UC One of 15 Sites in National Hybrid Cochlear Implant Trial
CINCINNATI—Researchers with the University of Cincinnati’s department of otolaryngology-head and neck surgery are participating in a national trial to study a new device combining two types of existing hearing loss technology.
The device, a Hybrid L 24 cochlear implant manufactured by Cochlear Americas, combines the external amplification technology of a hearing aid with the internal processor of a traditional cochlear implant. It incorporates a smaller, specialized electrode in the implant, designed to target and stimulate the high frequency area of the cochlea.
In traditional cochlear implants, a surgically-placed electrode bypasses damaged hair cells or inner ear structures to send sound signals straight to the cochlear nerve and the brain. Traditional implants are typically used for patients with severe to profound hearing loss, where they have been successful in restoring hearing for those patients for many years.
But there isn’t yet a solution for patients with moderate levels of hearing loss, says Ravi Samy, MD, assistant professor of otolaryngology and co-investigator in the trial.
"In that moderate to severe category of hearing loss, you’ll see patients who don’t benefit from hearing aids any longer, or they benefit sometimes, but not all the time,” he says. "They usually have to strain to use hearing aids.”
Many of these patients can still hear lower frequencies, but not sounds typically heard in higher frequencies. They may have difficulty talking on the phone or distinguishing conversation in a crowded room.
"With the hybrid cochlear implant, the hope is that we can get the mid to high frequencies taken care of by the specialized electrical portion of the cochlear implant, and the low frequency loss helped from the hearing aid,” says Samy. "This provides the patient with both acoustic and electrical stimulation.”
The Food and Drug Administration has approved the use of traditional cochlear implants in children and adults. Now, this multi-center trial is testing the safety and efficacy of the hybrid implant on adult patients.
The trial aims to enroll 50 patients, with UC hoping to enroll 5 patients, says UC audiologist Lisa Houston, co-investigator of the study.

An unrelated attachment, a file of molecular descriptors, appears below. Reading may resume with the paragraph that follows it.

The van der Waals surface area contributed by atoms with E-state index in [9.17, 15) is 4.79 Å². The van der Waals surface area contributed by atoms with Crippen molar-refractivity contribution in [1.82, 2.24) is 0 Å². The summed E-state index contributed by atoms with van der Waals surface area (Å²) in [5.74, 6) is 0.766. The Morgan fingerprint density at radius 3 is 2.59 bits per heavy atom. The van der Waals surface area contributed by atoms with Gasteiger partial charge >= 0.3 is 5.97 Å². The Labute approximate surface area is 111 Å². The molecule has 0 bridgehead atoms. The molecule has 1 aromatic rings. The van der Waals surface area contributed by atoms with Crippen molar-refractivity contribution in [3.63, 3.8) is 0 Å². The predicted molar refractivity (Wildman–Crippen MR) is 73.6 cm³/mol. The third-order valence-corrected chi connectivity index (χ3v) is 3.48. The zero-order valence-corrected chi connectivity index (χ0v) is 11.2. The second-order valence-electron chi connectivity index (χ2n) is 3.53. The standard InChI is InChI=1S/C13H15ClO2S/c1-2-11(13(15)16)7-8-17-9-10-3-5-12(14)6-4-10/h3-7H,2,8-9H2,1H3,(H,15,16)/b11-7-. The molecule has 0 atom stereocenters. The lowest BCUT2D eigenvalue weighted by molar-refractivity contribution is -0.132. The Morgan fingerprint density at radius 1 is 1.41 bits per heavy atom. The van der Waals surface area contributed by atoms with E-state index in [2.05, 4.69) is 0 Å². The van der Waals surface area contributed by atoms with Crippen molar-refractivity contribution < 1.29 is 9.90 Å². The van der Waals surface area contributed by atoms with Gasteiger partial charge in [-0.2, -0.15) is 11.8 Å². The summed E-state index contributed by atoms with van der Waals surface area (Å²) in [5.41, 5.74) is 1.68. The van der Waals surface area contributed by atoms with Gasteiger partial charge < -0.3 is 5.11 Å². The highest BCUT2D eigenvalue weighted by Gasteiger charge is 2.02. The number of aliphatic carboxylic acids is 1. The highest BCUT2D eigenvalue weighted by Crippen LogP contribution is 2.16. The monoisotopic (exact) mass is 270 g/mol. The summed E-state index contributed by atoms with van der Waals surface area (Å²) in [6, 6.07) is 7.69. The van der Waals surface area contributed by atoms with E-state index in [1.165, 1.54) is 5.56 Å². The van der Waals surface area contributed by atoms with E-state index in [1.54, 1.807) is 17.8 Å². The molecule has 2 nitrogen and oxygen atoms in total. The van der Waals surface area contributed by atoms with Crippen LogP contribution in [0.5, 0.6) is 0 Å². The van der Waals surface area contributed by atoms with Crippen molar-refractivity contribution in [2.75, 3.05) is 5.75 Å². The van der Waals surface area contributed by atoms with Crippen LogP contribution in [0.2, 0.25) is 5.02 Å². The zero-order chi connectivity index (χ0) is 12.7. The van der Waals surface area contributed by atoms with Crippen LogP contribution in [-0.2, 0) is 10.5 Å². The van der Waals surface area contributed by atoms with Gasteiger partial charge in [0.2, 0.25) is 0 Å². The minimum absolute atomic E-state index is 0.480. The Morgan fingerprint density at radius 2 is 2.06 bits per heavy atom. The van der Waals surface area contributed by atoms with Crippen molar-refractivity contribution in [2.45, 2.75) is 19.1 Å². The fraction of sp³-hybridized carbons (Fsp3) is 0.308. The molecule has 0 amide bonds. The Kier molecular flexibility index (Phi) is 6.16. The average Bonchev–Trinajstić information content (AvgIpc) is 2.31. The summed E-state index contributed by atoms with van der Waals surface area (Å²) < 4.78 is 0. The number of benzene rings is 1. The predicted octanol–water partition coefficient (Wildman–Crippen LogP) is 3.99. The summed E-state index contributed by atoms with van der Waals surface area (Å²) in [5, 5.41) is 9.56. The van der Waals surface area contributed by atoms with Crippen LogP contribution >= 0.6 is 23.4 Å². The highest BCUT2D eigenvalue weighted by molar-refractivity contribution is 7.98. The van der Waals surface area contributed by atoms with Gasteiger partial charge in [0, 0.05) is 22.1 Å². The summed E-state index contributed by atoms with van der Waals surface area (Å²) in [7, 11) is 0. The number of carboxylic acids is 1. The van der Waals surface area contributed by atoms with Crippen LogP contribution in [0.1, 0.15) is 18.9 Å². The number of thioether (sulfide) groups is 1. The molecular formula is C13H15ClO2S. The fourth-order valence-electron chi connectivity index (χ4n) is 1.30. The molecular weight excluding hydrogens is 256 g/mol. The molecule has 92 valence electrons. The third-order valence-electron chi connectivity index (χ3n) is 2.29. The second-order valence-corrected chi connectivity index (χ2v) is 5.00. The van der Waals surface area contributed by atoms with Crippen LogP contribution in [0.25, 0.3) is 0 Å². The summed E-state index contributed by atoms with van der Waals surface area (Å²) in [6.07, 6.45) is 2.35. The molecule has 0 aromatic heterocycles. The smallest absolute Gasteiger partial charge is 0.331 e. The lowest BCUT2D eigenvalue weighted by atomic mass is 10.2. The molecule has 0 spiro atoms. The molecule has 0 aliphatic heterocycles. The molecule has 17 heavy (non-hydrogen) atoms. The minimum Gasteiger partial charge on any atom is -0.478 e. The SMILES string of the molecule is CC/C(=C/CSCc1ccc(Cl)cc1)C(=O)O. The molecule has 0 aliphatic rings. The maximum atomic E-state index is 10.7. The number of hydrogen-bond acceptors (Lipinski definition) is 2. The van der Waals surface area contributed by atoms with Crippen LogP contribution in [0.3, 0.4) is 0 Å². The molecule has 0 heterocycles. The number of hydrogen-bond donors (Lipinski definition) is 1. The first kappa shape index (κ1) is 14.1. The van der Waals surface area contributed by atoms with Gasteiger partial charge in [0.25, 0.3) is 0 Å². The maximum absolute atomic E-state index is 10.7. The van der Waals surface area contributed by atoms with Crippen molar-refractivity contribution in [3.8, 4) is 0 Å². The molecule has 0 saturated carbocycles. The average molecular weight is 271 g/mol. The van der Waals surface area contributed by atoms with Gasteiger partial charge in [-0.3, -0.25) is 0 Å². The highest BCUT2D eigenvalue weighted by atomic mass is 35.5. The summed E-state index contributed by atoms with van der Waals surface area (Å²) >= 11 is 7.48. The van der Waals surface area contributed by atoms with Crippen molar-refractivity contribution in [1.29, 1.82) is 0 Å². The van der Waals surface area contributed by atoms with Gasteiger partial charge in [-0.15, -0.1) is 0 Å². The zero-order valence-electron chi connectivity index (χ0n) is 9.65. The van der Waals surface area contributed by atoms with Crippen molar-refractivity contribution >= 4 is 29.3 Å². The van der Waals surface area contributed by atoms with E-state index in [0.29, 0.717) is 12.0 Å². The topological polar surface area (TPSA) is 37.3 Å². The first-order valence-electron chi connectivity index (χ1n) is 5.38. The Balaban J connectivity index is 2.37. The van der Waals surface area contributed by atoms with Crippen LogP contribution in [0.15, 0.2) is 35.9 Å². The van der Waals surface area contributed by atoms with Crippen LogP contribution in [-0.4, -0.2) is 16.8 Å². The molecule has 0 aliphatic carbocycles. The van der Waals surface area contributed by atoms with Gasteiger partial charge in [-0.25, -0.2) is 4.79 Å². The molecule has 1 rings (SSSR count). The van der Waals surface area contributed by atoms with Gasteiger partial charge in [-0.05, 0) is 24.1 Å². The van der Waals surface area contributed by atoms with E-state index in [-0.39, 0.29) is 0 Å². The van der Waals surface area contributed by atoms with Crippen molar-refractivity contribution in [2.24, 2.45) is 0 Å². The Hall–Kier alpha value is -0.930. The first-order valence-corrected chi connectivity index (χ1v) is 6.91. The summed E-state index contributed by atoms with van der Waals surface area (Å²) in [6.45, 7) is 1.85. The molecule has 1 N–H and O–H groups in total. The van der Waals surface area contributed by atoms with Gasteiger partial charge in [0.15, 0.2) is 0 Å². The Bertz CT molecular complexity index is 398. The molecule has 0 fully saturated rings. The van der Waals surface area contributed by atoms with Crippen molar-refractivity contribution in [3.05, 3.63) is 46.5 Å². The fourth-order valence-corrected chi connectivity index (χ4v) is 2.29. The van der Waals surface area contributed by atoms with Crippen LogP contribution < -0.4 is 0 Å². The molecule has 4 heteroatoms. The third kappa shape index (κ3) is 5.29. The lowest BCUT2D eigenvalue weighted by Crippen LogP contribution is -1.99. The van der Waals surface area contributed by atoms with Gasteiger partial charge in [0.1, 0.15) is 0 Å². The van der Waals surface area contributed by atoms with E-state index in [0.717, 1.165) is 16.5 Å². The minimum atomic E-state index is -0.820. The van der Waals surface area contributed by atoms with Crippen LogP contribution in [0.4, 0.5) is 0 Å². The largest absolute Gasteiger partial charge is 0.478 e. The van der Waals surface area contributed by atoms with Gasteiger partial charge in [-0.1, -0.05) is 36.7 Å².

That’s optimistic, she says, because the Hybrid L 24 implant is only appropriate for patients who fall in that specific subgroup: those who have lost their ability to hear mid to high frequency sounds yet have residual low frequency hearing. Furthermore, eligible patients must receive minimal benefit from traditional hearing aids or amplification devices.
"The trial requires a fairly demanding time commitment,” she says. After the surgery to implant the device, patients have a series of outcome visits, during which an audiologist measures the device’s performance and "maps” their hearing range.
During the mapping process, the audiologist works with the patient to determine how much current the implanted electrode array needs in order for the patient to hear properly and comfortably.
It also takes some time for patients to adjust to the device, says Samy. "When you first put a cochlear implant in, it’s like having to learn a foreign language. The sound goes straight to the nerve—it’s abnormal, it’s not what the body is used to. It can be very daunting.”
Patients can take anywhere from six months to a year to adjust to the device, depending on their duration of hearing loss, previous use of an amplification device, personal motivation and family support.
The trial is sponsored by Cochlear Americas, manufacturers of the device. Samy does not receive honoraria from the company and cites no conflict of interest.